by Simon Louisson of NZPA
Friday 16th June 2006
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Although that's a huge amount of money, tourism industry leaders at the conference warned the tighter times of 1.5% growth last year were likely to prevail for at least another year.
"The heydays of double digit growth are over," Tourism Industry Association chief executive Fiona Luhrs told around 100 foreign and local media attending the conference.
"The market is relatively soft," she said.
This is bad news for the economy, not just the industry. Three years ago, tourism overtook the dairy industry as the country's top foreign-exchange earner.
Tourism Minister Damien O'Connor told journalists it directly and indirectly employed one in 10 New Zealanders and produced 10 percent of gross domestic product.
The effects of the kiwi dollar's sharp fall this year had yet to flow into the industry, where products are priced a year or more in advance. But it had certainly helped.
John Rankin, who runs a British firm specialising in travel to New Zealand, said he was "personally delighted your New Zealand dollar is taking a battering. It hugely helps".
Tourism New Zealand chief executive George Hickton said more intense competition was coming from states such as Chile, Namibia, and Macau, which are in similar markets.
The proliferation of budget airlines in Europe had encouraged more travel there and detracted from long haul destinations such as New Zealand.
The perceived "safety factor" that had helped New Zealand since September 11, 2001 was wearing off with Japanese tourists flocking back to the United States.
Michael McClelland, an US buyer who runs The Best of New Zealand Fly Fishing, believes the growth slowdown was not due to doing things badly.
"A few years ago, the stars were lined up perfectly," he said, citing the attractive exchange rate, the post 9/11 safe haven factor, and New Zealand being seen as a fashionably "hot" destination, fuelled by publicity surrounding The Lord of Rings (LOTR) film trilogy.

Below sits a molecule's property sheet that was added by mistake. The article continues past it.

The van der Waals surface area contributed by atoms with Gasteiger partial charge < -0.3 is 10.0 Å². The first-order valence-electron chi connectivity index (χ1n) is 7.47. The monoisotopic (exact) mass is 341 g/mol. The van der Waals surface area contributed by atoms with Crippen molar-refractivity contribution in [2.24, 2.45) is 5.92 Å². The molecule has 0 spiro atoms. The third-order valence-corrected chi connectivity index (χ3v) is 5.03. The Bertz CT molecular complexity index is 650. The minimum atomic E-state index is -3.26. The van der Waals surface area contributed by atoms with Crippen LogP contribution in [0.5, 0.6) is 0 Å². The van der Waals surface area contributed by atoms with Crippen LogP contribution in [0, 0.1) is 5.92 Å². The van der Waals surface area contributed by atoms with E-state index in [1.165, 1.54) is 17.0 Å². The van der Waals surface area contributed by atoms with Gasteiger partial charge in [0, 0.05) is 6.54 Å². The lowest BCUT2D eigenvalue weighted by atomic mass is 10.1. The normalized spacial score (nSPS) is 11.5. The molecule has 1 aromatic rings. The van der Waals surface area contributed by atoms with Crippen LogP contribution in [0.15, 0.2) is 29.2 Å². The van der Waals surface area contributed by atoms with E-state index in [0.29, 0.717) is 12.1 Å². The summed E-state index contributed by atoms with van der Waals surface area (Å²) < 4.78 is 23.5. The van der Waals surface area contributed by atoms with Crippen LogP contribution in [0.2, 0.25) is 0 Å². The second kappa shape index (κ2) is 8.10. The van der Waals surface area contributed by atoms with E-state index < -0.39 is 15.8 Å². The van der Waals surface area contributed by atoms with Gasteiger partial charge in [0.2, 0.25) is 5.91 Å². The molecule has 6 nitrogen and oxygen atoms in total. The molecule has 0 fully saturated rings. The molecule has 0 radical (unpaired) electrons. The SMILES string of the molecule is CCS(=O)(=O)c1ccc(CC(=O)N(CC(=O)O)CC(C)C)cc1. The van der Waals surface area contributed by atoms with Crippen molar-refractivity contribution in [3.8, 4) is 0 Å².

Now, it was more expensive, the LOTR factor was wearing off and Americans were travelling in Europe again.
"Unfortunately, Americans have short memories," he said.
New Zealand-born Mr Rankin said there was however no fall-off in British interest, with tourists from there coming in ever-greater numbers.
LOTR had been a massive free advertisement which still generated strong interest.
"In the UK, there is a strong desire to visit the colonies," he said.
Henry van Asch, co-founder of bungy jump company AJ Hackett Bungy, said a pause in tourism growth could be healthy.
A lot of "me-too" operators had opened, who were threatening the authenticity of the New Zealand "product". That had seen price wars develop, forcing down the quality of the offering.
"We want more people in the industry but we want them to maintain the quality," Mr van Asch said.
Prime Minister Helen Clark told the conference that six years ago, when a New Zealand tourism strategy was drawn up, a key plank was to go for yield over numbers. She exhorted the industry the industry to pull together in a New Zealand-incorporated approach.
Travel writer Darroch Donald, who had just completed writing the fourth edition of travel guide Footprint New Zealand, said he had been impressed with the quality of tourism products in his extensive travels while preparing the guide.